In an interview with DW, Ahmad Waqas Goraya, a blogger who went missing in Pakistan last month, says he has never been involved in any anti-state or anti-Islam activity. He also opens up about his ordeal in captivity.
Pakistani activists and bloggers who went missing last month returned to their homes as mysteriously as they had disappeared. It is still unclear who had "abducted" these people. Some rights groups blame the South Asian nation's security agencies whereas others accuse militant groups for the disappearances. The government has denied the military's role in it, and no Islamist organization has claimed responsibility either.
Their disappearance sparked nationwide protests and military crackdown fears in the Islamic republic.
Renowned rights activist and university professor Salman Haider had disappeared from the capital Islamabad on January 6, according to his relatives and human rights organizations. At least three other secular activists – Ahmad Waqas Goraya, Asim Saeed and Ahmed Raza – had also gone missing. While all these people work in different fields, they have one thing in common: their consistent and sharp criticism of Pakistan's security establishment and conservative groups.
On January 16, the missing persons' case took a new turn when an Islamabad resident filed a complaint with the police accusing the missing activists of committing blasphemy. Blasphemy is a sensitive topic in the Islamic nation, where around 97 percent of its 180 million inhabitants are Muslim. Rights advocates have long been demanding reform of the controversial blasphemy laws, which were introduced by the Islamic military dictator General Zia-ul-Haq in the 1980s. Activists have said the implementation of these laws has little to do with instances of blasphemy and are often used to settle petty disputes and personal vendettas.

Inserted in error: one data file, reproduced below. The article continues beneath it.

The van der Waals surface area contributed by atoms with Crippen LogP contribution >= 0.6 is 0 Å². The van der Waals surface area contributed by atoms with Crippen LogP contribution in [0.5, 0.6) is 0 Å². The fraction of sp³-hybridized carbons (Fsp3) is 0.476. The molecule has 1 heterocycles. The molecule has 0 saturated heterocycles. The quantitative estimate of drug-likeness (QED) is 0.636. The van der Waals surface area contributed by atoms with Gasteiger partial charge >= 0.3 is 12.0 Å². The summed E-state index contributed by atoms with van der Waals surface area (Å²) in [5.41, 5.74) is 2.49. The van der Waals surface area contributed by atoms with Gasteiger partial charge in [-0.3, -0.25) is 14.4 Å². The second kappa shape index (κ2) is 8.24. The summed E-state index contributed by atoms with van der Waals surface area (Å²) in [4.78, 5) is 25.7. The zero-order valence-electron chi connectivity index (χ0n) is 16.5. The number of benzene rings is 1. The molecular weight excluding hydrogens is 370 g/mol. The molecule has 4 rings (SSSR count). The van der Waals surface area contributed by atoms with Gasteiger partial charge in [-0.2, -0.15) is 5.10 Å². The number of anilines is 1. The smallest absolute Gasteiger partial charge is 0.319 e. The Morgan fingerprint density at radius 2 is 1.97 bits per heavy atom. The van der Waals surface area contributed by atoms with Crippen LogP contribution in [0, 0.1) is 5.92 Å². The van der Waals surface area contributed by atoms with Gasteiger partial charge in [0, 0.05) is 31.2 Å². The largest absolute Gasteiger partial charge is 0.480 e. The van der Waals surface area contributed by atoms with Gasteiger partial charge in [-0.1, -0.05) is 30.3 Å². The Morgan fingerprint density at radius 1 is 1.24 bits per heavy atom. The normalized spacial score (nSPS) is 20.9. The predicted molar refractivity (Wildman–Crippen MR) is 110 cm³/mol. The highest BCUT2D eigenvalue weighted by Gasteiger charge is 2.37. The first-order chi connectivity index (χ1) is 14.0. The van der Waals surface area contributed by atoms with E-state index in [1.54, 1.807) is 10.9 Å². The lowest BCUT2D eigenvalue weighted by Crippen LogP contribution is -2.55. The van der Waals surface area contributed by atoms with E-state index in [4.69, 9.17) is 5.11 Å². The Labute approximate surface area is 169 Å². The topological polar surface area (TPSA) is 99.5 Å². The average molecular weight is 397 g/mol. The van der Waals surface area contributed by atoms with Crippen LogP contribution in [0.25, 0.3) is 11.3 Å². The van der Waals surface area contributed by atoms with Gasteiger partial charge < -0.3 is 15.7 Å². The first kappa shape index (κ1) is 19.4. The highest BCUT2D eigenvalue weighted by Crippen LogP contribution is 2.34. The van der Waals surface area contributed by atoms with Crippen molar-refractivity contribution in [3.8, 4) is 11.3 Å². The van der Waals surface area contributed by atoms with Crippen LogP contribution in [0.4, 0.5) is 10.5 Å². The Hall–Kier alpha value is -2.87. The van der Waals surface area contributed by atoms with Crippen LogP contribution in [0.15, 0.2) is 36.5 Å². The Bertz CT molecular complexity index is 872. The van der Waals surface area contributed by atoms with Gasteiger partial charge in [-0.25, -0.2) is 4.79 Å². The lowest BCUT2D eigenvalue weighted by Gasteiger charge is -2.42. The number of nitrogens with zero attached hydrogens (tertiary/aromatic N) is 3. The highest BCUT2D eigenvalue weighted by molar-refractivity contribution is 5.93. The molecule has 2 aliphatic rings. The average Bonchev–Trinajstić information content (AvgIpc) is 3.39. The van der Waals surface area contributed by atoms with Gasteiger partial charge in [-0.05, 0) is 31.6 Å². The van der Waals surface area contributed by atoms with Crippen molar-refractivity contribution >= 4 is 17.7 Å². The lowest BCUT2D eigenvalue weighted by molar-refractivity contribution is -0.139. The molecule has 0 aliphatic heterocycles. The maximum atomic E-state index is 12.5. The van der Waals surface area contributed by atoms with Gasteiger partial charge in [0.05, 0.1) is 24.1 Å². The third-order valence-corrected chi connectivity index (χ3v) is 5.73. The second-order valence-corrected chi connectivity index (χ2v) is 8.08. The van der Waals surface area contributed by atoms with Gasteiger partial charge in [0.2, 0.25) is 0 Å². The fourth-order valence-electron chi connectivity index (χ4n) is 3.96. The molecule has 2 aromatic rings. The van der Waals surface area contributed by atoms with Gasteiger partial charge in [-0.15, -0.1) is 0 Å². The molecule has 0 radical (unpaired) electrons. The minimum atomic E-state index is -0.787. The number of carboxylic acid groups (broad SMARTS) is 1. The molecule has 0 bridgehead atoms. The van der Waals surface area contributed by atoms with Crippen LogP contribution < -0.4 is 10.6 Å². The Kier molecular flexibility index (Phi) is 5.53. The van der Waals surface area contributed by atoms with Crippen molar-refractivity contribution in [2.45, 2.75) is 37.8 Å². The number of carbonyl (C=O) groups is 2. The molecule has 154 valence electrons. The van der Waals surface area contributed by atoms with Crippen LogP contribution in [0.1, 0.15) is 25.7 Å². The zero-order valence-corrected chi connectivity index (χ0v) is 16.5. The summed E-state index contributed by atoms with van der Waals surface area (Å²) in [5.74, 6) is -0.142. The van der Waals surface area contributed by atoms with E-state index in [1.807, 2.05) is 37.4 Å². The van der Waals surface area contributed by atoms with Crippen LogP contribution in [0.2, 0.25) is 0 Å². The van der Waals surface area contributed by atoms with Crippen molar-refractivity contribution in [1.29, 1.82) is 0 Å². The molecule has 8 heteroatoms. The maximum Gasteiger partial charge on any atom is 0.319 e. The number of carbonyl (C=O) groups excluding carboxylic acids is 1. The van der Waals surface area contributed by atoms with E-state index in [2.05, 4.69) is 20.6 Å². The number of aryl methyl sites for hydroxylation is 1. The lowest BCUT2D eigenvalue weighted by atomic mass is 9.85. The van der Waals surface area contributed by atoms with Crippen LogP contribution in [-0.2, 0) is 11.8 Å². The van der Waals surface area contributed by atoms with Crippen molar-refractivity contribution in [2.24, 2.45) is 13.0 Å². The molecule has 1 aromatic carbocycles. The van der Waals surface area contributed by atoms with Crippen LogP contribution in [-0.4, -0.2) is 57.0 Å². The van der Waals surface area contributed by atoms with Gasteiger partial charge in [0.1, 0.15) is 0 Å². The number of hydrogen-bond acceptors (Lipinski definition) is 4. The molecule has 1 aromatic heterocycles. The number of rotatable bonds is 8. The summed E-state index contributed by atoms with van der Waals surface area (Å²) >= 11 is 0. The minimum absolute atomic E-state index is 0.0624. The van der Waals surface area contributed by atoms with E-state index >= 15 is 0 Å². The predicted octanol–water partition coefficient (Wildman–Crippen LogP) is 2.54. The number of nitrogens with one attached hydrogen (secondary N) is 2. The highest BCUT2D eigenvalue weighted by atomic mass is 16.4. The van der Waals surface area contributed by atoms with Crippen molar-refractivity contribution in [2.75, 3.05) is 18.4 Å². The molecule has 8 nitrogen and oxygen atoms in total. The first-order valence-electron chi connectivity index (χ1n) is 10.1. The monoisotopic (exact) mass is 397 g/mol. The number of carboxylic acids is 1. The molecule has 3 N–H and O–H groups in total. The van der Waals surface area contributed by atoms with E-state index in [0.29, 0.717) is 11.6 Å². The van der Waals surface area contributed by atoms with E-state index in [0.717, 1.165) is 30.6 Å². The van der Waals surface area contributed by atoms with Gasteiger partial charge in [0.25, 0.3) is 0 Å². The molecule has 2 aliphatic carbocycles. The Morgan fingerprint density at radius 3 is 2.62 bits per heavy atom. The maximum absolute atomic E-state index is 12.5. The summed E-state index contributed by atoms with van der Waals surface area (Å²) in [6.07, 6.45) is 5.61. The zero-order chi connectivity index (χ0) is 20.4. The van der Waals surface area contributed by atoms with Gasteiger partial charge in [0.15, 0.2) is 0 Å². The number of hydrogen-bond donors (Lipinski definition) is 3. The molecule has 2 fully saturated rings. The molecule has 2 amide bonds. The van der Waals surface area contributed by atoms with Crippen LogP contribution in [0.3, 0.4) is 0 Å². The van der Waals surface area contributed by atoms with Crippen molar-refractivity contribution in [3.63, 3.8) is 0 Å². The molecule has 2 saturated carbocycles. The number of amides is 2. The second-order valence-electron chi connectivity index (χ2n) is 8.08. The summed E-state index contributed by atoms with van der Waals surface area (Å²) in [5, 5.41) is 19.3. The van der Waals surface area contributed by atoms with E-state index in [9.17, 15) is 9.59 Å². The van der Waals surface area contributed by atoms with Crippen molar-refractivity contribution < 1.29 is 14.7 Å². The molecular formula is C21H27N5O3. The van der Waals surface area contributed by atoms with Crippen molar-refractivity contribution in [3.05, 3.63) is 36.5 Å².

Pakistan has routinely ranked among the world's most dangerous countries for reporters, who find themselves caught between the powerful security establishment and militant groups such as the Taliban. Criticism directed at Pakistan's powerful military, which dictates the country's security and foreign policies, has often seen journalists detained, beaten and even killed.
In an interview with DW, blogger Ahmad Waqas Goraya, who is currently based in the Netherlands, talks about blasphemy allegations against him and why social media activism is important for the progressive voices in Pakistan.
DW: How do you feel now after being freed from "abduction"?
Ahmad Waqas Goraya: While I was in captivity, I thought I would not come out alive. Now I am free but things are still not so good. The blasphemy allegations against me have jolted my family. Even in the Netherlands, I don't feel safe. Muslims are sensitive about the issue of blasphemy, and some people can be aggressive. The blasphemy backlash may not be as frequent in Europe as we see in Pakistan, but it does take place here as well because radical people can be anywhere. There is always a chance that a fanatic recognizes me from the media and attacks me.